Tees Valley mayor Ben Houchen welcomed Business Secretary Kwasi Kwarteng to a cutting-edge innovation centre which has just secured government funding to help in the fight against coronavirus.
The Secretary for State for Business, Energy and Industrial Strategy toured the Centre for Process Innovation’s Darlington site following the announcement of a £5m investment in the recent spring budget.
The technology and innovation centre has been working with the UK Vaccine Taskforce since the outbreak of coronavirus and this new funding will create a rapid response facility that will support the development of a “library” of mRNA vaccines to protect against new variants of Covid-19, as and when they emerge.
CPI will develop and bank vaccines, ready for future manufacture and scale-up when needed, with the potential to deliver enough doses for clinical trials in one week.
The news came just weeks after a separate £4m investment by the Tees Valley mayor and Combined Authority was made to help CPI create a Centre for Excellence in biomanufacturing at its site at the Wilton Centre in Redcar.
The new capability will allow CPI to support businesses in developing new and improved food products, including those with increased health benefits.
Business secretary Kwasi Kwarteng said: “The Centre for Process Innovation in Darlington is playing a critical role in our national effort against Covid-19, and it was fantastic to see cutting-edge vaccine development happening right here in the North East.
“We’re backing CPI’s life-saving work with an additional £5m, which will further support our scientists and researchers to rapidly respond to new virus variants if they emerge.”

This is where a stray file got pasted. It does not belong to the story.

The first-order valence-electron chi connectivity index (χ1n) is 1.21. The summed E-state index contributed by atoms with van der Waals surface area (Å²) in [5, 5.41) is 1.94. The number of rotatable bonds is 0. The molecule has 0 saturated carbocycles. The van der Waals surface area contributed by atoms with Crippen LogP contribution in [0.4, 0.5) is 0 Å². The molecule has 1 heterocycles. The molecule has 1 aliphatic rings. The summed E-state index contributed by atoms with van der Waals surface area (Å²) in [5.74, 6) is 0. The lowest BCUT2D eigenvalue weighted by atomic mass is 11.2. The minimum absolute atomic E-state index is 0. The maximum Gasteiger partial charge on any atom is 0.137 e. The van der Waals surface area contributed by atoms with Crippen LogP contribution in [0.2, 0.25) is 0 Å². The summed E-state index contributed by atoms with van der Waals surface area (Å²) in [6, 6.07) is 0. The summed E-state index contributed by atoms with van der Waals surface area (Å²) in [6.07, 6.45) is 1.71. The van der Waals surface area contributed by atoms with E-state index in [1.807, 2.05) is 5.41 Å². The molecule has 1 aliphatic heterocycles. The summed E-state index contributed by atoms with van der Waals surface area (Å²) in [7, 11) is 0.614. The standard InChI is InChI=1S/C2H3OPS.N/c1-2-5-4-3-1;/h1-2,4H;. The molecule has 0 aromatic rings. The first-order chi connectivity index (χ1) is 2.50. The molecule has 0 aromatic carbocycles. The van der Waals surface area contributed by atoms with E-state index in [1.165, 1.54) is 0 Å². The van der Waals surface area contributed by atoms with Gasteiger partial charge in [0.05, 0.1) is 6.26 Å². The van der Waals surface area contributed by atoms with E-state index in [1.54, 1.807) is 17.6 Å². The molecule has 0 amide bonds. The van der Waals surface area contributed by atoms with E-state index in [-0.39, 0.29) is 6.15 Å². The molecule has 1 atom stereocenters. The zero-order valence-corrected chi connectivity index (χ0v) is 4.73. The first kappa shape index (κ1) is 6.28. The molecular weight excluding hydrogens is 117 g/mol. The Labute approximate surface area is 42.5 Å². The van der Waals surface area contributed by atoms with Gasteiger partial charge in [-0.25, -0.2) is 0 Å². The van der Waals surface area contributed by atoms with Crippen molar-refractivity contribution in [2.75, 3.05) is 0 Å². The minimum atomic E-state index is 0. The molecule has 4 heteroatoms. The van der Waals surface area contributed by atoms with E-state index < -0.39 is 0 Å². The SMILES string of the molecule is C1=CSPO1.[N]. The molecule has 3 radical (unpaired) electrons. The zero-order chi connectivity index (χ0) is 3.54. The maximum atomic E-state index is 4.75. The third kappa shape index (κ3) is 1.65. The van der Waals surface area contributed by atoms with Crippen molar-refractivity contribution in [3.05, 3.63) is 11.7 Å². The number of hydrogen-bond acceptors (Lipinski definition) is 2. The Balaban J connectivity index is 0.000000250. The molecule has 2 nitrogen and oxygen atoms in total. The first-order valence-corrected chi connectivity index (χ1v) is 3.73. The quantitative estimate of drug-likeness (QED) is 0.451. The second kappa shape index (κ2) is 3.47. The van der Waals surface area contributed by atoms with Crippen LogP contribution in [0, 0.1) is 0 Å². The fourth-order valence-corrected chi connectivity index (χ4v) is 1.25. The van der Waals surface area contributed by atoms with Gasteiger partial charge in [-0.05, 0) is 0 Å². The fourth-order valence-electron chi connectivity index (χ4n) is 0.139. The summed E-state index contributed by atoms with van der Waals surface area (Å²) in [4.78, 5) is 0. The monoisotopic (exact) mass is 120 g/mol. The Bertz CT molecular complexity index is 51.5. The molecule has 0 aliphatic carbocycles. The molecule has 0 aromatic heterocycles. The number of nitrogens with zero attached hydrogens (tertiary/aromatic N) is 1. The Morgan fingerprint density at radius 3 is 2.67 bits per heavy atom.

Mayor Houchen said: “CPI is a fantastic example of a local organisation at the cutting-edge of biosciences and I was delighted the secretary of state could see the great strides the centre is making for himself.
“Along with the amazing work done by CPI, scientists across Teesside, Darlington and Hartlepool are playing a crucial role in the global fight against the coronavirus.
“In Billingham FUJIFILM Diosynth Biotechnologies will produce all 60 million doses of the Novavax vaccine, should it be approved by regulators hopefully in a few weeks, and now this funding is paving the way for us to play an even more critical role in protecting people’s health in rolling out new vaccines quickly.
“This is on top of the vital support that CPI gives other businesses, helping them to grow, bring new products to the market, create jobs and boost our economy.
“The biosciences and healthcare sectors are a key party of my plan for jobs and these investments will continue to keep CPI – and the region – at the forefront of its field.”
CPI CEO Frank Millar added: “The world-leading science we’re developing here in Darlington will be an essential part of the ongoing fight against coronavirus.
“As we prepare for a future living with the threat of Covid-19, the library of vaccine candidates we are building will help future-proof against further outbreaks caused by new strains of the disease.
“It will mean that as soon as a new strain of Covid-19 is identified, the relevant vaccine can be selected and rapidly manufactured for use in clinical trials, in a very similar way that we see flu vaccines developed each year.”